Once connected and with Traktor fired up, it’s all pretty straightforward. There are no playback controls on the hardware, so you still have to load and manipulate tracks using the screen, but that’s half the fun anyway. There are controls for both decks, A and B and at the bottom a crossfader and two level faders with LED level meters. The hardware feels solid, sturdy and responsive, and the crossfader in particular has a great action to it.
Each deck has a gain control and there’s a master volume knob as well. Then you get hi, mid and lo EQ controls and as with all other aspects of the Z1, moving these will show the changes in the relevant section of the app if it happens to be visible. Even if you’re in some other section, they obviously still do their job.
Lower down you find an assignable button for each deck and holding the Mode button lets you switch these between controlling the filter or the FX for the deck. These are helpfully color-coded so you can see at a glance whether you’re set to control the filter (blue) or the effects (orange). The knob above the button controls the parameter, so you can switch the selected effect on or off and turn it up or down, or do the same with the filter. It’s really seamless and works perfectly, providing a more hands-on and tactile way to mess with your tracks as they play. The control works on whatever effect you currently have selected.
The controls are well laid-out and it’s really easy to learn and use.
The Z1 allows for better control over cueing than you get when running through other interfaces. In the center, you can use the A and B buttons to assign which deck you want to cue, use the Cue Mix knob to adjust the balance between cue signal and master output in your headphones, and adjust the cue volume in your headphones. Since it’s designed specifically for this sort of stuff, you’re not having to fiddle about with adaptors: it just works and provides a more DJ-like experience than you’d get from using the device’s own hardware. When connected to Traktor Pro on a computer the controls work in much the same way.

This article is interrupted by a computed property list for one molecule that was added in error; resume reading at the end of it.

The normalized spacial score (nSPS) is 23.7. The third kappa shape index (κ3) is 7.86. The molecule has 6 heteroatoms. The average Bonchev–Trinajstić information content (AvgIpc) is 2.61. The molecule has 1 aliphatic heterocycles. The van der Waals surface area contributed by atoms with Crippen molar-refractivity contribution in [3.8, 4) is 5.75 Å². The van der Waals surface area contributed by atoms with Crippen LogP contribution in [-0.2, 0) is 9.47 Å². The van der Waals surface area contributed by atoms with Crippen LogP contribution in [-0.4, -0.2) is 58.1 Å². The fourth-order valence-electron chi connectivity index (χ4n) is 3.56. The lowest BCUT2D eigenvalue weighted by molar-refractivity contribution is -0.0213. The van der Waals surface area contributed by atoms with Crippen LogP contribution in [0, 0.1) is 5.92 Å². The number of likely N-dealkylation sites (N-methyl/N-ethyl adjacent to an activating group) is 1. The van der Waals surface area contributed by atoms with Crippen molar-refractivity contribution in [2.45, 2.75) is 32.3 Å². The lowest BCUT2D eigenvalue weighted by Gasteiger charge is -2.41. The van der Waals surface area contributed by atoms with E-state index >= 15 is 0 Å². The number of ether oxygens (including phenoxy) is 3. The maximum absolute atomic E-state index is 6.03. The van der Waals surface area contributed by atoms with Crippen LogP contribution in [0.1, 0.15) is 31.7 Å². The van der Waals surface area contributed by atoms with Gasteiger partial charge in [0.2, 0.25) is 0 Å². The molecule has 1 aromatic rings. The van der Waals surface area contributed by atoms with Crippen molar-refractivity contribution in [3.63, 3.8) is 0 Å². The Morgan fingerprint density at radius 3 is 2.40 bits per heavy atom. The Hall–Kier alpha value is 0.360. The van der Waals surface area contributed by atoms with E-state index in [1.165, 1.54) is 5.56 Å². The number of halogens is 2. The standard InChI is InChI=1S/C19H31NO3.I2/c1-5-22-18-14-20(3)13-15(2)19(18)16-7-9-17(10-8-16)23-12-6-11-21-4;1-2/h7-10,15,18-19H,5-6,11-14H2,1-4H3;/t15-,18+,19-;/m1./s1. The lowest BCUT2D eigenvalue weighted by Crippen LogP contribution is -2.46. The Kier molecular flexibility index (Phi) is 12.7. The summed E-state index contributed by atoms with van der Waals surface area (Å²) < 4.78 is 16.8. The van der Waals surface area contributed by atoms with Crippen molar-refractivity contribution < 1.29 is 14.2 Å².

One thing it doesn’t do is allow audio to be routed to the headphone port for apps other than Traktor DJ while using it with iOS. This is odd and a bit of a shame, since it would be nice to be able to take advantage of its high-quality audio out circuitry to play other sounds through the headphones but this is apparently an Apple-imposed limitation of iOS. On a computer, you are able to send other sounds out through it. And you can still route sound from third party apps to the RCA outputs.
At an RRP of $199, the Z1 isn’t exactly an impulse purchase but on the other hand the iOS apps themselves are actually pretty inexpensive so you’ve not paid a huge amount for them. The logical next step after developing the apps was to provide a better way for DJs to get hands-on control over the sound, and to get sound out more conventionally. It certainly excels at that, and it’s a great solution to extending the utility of the iOS apps, or adding a lightweight controller to a computer-based setup.
If you’re even halfway serious about DJing with your iOS device, the Z1 is the perfect partner for it and will have you mixing and tweaking like a pro in no time.